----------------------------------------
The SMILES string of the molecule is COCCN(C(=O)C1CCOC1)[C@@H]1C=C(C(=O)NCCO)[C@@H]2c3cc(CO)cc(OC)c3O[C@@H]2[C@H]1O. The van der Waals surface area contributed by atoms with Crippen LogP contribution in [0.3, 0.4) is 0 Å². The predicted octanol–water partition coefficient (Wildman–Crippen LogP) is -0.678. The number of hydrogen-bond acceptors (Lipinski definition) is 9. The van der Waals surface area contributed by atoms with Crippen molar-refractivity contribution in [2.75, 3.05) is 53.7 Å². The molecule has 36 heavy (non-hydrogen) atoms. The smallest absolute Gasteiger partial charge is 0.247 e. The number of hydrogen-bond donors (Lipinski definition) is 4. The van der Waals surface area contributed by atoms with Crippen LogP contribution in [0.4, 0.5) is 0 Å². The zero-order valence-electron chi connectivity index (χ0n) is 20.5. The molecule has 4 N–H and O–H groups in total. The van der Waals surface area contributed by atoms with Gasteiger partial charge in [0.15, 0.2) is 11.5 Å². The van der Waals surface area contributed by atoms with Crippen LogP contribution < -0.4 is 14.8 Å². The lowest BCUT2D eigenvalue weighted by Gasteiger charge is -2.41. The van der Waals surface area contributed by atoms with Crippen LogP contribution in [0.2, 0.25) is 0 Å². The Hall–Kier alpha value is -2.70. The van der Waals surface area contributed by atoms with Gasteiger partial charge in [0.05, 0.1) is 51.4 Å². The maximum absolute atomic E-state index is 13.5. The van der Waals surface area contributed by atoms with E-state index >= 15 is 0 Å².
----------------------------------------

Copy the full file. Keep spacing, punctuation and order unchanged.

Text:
The SMILES string of the molecule is COCCN(C(=O)C1CCOC1)[C@@H]1C=C(C(=O)NCCO)[C@@H]2c3cc(CO)cc(OC)c3O[C@@H]2[C@H]1O. The van der Waals surface area contributed by atoms with Crippen LogP contribution in [0.3, 0.4) is 0 Å². The predicted octanol–water partition coefficient (Wildman–Crippen LogP) is -0.678. The number of hydrogen-bond acceptors (Lipinski definition) is 9. The van der Waals surface area contributed by atoms with Crippen molar-refractivity contribution in [2.75, 3.05) is 53.7 Å². The molecule has 36 heavy (non-hydrogen) atoms. The smallest absolute Gasteiger partial charge is 0.247 e. The number of hydrogen-bond donors (Lipinski definition) is 4. The van der Waals surface area contributed by atoms with Crippen LogP contribution in [0.4, 0.5) is 0 Å². The zero-order valence-electron chi connectivity index (χ0n) is 20.5. The molecule has 4 N–H and O–H groups in total. The van der Waals surface area contributed by atoms with Gasteiger partial charge in [0.15, 0.2) is 11.5 Å². The van der Waals surface area contributed by atoms with Crippen LogP contribution < -0.4 is 14.8 Å². The lowest BCUT2D eigenvalue weighted by Gasteiger charge is -2.41. The van der Waals surface area contributed by atoms with Crippen LogP contribution in [0.2, 0.25) is 0 Å². The Hall–Kier alpha value is -2.70. The van der Waals surface area contributed by atoms with Gasteiger partial charge in [0.05, 0.1) is 51.4 Å². The maximum absolute atomic E-state index is 13.5. The van der Waals surface area contributed by atoms with E-state index >= 15 is 0 Å².